Cast & Crew
John G. Adolfi
Stella, an illegitimate child, works as a maid in Mrs. Munsey's boardinghouse. One of the boarders is Sidney Brock, the son of the owner of Brock Mills. He is engaged to Connie Holt, a woman of his own social class, but she tires of waiting for him to advance in business and visits him at the boardinghouse to announce her engagement to another man. Stunned, Sidney gets drunk and Stella takes care of him. Awakened by Sidney's drunken speech, Mrs. Munsey finds Stella in Sidney's arms and accuses her of being just like her mother. To protect her, Sidney tells Mrs. Munsey that they are going to be married. Sidney's father deeply disapproves of the marriage, but at first, Stella and Sidney are happy. After the couple has a child, Sandy, Mr. Brock relents and invites the family to live with him at the Brock mansion in Boston. Stella is unhappy there because she sees Brock winning Sidney and Sandy away from her. Connie returns to Boston with a Paris divorce and plans to lure Sidney back. She stops Sidney, who is in a hurry to return home for a picnic with Stella and Sandy, and asks him to drive her home. Brock, having seen them leave, tells Stella that Sidney is at Connie's apartment. In the meantime, Sidney calls his house to tell Stella he will be late but learns that Stella has already left. At the apartment, Connie's behavior leads Stella to believe that Sidney is there. She returns home to tell Brock that she will get a Reno divorce as he wishes, leaving Sidney free to marry Connie, but Sidney arrives in time to stop his father's machinations. He tells Stella that he loves her and only her and that they will never be separated.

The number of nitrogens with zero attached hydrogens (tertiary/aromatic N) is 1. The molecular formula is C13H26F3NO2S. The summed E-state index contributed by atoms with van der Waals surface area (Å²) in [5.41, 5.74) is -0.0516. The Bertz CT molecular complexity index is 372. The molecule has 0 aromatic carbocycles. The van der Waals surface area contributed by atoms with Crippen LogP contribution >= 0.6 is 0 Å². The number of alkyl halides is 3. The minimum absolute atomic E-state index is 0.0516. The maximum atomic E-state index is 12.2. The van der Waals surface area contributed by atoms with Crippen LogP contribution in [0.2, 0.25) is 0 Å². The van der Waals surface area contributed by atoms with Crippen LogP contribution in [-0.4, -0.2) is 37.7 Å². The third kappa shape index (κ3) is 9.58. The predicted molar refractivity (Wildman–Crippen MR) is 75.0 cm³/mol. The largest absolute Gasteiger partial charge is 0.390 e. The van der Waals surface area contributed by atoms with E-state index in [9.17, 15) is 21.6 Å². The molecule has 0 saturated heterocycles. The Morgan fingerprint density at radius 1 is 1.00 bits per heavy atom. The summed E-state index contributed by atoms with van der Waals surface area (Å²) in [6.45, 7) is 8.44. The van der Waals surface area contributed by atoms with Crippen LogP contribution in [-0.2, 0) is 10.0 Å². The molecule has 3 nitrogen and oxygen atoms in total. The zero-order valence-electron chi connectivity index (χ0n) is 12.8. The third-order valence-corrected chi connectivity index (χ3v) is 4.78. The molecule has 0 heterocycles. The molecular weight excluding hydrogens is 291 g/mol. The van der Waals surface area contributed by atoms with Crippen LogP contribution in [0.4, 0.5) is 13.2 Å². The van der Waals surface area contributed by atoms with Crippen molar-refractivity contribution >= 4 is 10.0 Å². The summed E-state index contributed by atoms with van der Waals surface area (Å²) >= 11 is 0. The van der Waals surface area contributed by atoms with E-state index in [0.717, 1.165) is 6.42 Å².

John G. Adolfi
This film is presumed lost. Please check your attic.
The film's pre-release title was We Three. This was also the release title in Britain. According to Film Daily, the film was originally to star Dolores Costello, but Loretta Young was substituted. Rose Hobart took over from Young, who was cast in Upper Underworld. Adolfi then took over direction from John Francis Dillon. Sources variously call Hobart's character Stella or Ann. Film Daily credits Waldemar Young with the adaptation and Florence Ryerson with the dialogue.